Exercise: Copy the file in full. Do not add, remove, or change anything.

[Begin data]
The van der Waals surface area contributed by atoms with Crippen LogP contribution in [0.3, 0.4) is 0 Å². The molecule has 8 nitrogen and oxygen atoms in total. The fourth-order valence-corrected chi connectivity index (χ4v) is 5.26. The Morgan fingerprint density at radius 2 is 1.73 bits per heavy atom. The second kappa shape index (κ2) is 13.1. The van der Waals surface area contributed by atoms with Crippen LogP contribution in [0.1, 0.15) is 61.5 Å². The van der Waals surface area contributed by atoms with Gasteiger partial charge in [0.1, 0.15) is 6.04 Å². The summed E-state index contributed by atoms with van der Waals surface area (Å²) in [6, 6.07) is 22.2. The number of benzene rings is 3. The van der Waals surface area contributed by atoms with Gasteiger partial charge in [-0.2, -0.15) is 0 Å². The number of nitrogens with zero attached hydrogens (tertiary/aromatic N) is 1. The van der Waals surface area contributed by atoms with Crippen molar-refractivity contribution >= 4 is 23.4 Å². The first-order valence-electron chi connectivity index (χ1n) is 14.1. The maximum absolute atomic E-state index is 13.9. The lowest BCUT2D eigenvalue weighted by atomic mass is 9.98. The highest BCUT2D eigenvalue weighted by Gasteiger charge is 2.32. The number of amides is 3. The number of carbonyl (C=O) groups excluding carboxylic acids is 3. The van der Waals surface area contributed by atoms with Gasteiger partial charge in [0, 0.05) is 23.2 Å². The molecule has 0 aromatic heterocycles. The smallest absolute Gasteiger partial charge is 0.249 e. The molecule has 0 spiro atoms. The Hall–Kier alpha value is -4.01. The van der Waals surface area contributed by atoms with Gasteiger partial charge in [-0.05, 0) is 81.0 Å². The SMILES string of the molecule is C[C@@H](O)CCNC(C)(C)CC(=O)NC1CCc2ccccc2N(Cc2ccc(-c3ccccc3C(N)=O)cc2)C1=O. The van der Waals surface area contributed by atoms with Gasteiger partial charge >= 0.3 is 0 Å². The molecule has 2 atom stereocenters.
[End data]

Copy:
The van der Waals surface area contributed by atoms with Crippen LogP contribution in [0.3, 0.4) is 0 Å². The molecule has 8 nitrogen and oxygen atoms in total. The fourth-order valence-corrected chi connectivity index (χ4v) is 5.26. The Morgan fingerprint density at radius 2 is 1.73 bits per heavy atom. The second kappa shape index (κ2) is 13.1. The van der Waals surface area contributed by atoms with Crippen LogP contribution in [0.1, 0.15) is 61.5 Å². The van der Waals surface area contributed by atoms with Gasteiger partial charge in [0.1, 0.15) is 6.04 Å². The summed E-state index contributed by atoms with van der Waals surface area (Å²) in [6, 6.07) is 22.2. The number of benzene rings is 3. The van der Waals surface area contributed by atoms with Gasteiger partial charge in [-0.2, -0.15) is 0 Å². The number of nitrogens with zero attached hydrogens (tertiary/aromatic N) is 1. The van der Waals surface area contributed by atoms with Crippen molar-refractivity contribution >= 4 is 23.4 Å². The first-order valence-electron chi connectivity index (χ1n) is 14.1. The maximum absolute atomic E-state index is 13.9. The lowest BCUT2D eigenvalue weighted by atomic mass is 9.98. The highest BCUT2D eigenvalue weighted by Gasteiger charge is 2.32. The number of amides is 3. The number of carbonyl (C=O) groups excluding carboxylic acids is 3. The van der Waals surface area contributed by atoms with Gasteiger partial charge in [0, 0.05) is 23.2 Å². The molecule has 0 aromatic heterocycles. The smallest absolute Gasteiger partial charge is 0.249 e. The molecule has 0 spiro atoms. The Hall–Kier alpha value is -4.01. The van der Waals surface area contributed by atoms with Gasteiger partial charge in [-0.05, 0) is 81.0 Å². The SMILES string of the molecule is C[C@@H](O)CCNC(C)(C)CC(=O)NC1CCc2ccccc2N(Cc2ccc(-c3ccccc3C(N)=O)cc2)C1=O. The van der Waals surface area contributed by atoms with Gasteiger partial charge >= 0.3 is 0 Å². The molecule has 2 atom stereocenters.